Trade was forecast to grow by three percent, to a fresh peak of 137m t, with shipments to China accounting for about two-thirds of the total.

The IGC Grains and Oilseeds Prices Index (GOI) was only modestly above year earlier levels, with declines for wheat, barley and rice, but increases for maize and soyabeans.

Pressured by ample availabilities, average wheat prices were close to 10-year lows, barley were the weakest in around six seasons, while rice quotations were the lowest in about nine years.

Soyabean markets, by contrast, were significantly higher y/y, as support from strong export interest more than offset pressure from a heavy supply outlook.

Slightly stronger maize values y/y mainly reflected nearby supply tightness in South America, but a record harvest was pressuring US quotations.

The Council also noted the impact on grains, rice and oilseeds prices of heightened volatility in currencies, logistical problems in some areas and a recent upturn in ocean freight costs.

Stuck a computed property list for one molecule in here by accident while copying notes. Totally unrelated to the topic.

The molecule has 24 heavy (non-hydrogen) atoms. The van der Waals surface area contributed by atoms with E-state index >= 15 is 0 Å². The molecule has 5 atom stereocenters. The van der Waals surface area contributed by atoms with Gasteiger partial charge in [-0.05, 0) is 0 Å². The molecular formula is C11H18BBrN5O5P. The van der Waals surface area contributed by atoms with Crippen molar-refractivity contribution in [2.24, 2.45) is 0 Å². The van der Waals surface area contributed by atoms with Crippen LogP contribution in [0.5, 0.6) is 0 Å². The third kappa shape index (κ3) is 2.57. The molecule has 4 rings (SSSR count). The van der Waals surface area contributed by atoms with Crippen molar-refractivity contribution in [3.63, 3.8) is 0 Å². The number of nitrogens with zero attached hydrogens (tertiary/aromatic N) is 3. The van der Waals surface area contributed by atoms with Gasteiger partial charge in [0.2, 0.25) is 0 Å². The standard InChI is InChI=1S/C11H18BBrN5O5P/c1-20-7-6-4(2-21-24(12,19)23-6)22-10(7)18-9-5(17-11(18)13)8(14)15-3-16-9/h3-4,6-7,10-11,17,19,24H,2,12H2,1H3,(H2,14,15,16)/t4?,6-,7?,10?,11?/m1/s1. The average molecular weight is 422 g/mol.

Although dry bulk freight markets had staged some recovery in 2016, to touch near-two year highs in November, the Baltic Dry Index was still nearly 90% below its May 2008 all-time peak amid excess tonnage capacity.

The Council considered administrative matters, including an update on progress with its economic work programme. The Secretariat presented its medium-term supply and demand projections (covering the period to 2021/22).

Some retreat in grains, rice and oilseeds stocks was anticipated, but global availabilities were seen remaining mostly comfortable over the next five years. Representing the IGTC, Dr Parry Dixon, Senior Economist, ADM provided an update on the current developments in policy and trade practice.

The Council received statements from the FAO, OECD, WFP and WTO on recent developments, and welcomed the participation of Taipei (Chinese) Separate Customs Territory as an observer.

In conjunction with the Council Session, there was a Round Table discussion with the theme “Are low prices a cure for low prices?” Panellists shared their expert opinions on the current situation and highlighted potential factors and scenarios that could influence international markets in future years.Members of the International Grains Council (IGC) convened for the 44th Council Session on 5 December 2016.